Monday, May 8, 2017

Commentary on Meditations: B3:1

We must take into our reckoning not only that life is expended day by day and the remaining balance diminishes, but also this further consideration: if we live longer, there is no guarantee that our mind will likewise retain that power to comprehend and study the world which contributes to our experience of things divine and human. If dementia sets in, there will be no failure of such faculties as breathing, feeding, imagination, desire: before these go, the earlier extinction is of one's proper use of oneself, one's accurate assessment of the gradations of duty, one's ability to analyse impressions, one's understanding of whether the time has come to leave this life - these and all other matters which wholly depend on trained calculation. So we must have a sense of urgency, not only for the ever closer approach of death, but also because our comprehension of the world and our ability to pay proper attention will fade before we do.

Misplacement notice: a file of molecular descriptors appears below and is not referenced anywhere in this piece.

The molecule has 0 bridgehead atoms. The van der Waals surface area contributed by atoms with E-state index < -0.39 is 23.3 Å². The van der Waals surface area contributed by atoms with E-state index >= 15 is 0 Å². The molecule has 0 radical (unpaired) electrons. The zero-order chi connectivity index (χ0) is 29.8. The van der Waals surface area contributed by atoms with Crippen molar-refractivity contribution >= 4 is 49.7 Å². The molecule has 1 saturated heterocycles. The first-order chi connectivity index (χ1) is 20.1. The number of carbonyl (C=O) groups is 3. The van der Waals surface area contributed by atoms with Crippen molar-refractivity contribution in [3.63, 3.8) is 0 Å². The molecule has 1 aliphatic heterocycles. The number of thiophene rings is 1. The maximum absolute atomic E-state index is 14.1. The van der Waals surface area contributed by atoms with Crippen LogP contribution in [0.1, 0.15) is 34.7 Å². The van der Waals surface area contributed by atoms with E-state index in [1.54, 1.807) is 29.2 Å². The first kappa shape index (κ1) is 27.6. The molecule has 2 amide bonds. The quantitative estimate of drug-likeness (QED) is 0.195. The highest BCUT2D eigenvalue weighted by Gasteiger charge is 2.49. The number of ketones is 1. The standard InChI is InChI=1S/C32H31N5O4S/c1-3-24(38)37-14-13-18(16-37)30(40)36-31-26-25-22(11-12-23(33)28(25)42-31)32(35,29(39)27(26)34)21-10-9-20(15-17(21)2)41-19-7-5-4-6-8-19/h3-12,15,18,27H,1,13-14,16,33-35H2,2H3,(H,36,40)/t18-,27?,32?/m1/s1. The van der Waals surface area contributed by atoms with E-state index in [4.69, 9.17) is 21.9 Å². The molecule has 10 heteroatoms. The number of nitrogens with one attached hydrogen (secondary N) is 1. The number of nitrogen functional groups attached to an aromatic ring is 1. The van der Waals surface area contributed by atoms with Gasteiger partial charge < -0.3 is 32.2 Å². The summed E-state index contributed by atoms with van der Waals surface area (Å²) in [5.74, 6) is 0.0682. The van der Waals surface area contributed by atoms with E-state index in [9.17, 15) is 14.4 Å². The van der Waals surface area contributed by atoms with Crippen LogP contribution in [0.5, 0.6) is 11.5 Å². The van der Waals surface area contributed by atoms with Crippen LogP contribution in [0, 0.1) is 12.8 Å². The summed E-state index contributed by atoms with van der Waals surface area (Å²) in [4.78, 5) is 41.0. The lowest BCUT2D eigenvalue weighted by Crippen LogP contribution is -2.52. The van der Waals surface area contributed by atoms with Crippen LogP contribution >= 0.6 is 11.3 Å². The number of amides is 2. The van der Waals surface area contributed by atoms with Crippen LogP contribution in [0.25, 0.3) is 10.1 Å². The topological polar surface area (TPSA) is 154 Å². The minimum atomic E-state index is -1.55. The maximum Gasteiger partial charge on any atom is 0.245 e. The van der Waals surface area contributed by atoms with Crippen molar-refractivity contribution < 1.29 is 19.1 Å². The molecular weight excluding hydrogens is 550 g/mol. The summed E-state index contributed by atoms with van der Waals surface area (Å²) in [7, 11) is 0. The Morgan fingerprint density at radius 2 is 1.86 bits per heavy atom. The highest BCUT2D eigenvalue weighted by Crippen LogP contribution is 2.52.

Now is the only time we have to act.  And the more we meditate on the vast amount of time that has past and how we truly don't know when we will "leave the stage", we ought to act with urgency on becoming a good man.  We ought to be a good man now.

Good coaches realizes he needs to take every opportunity to coach and to help his players improve.

Do it now.  As Epictetus says, "the contest is now."

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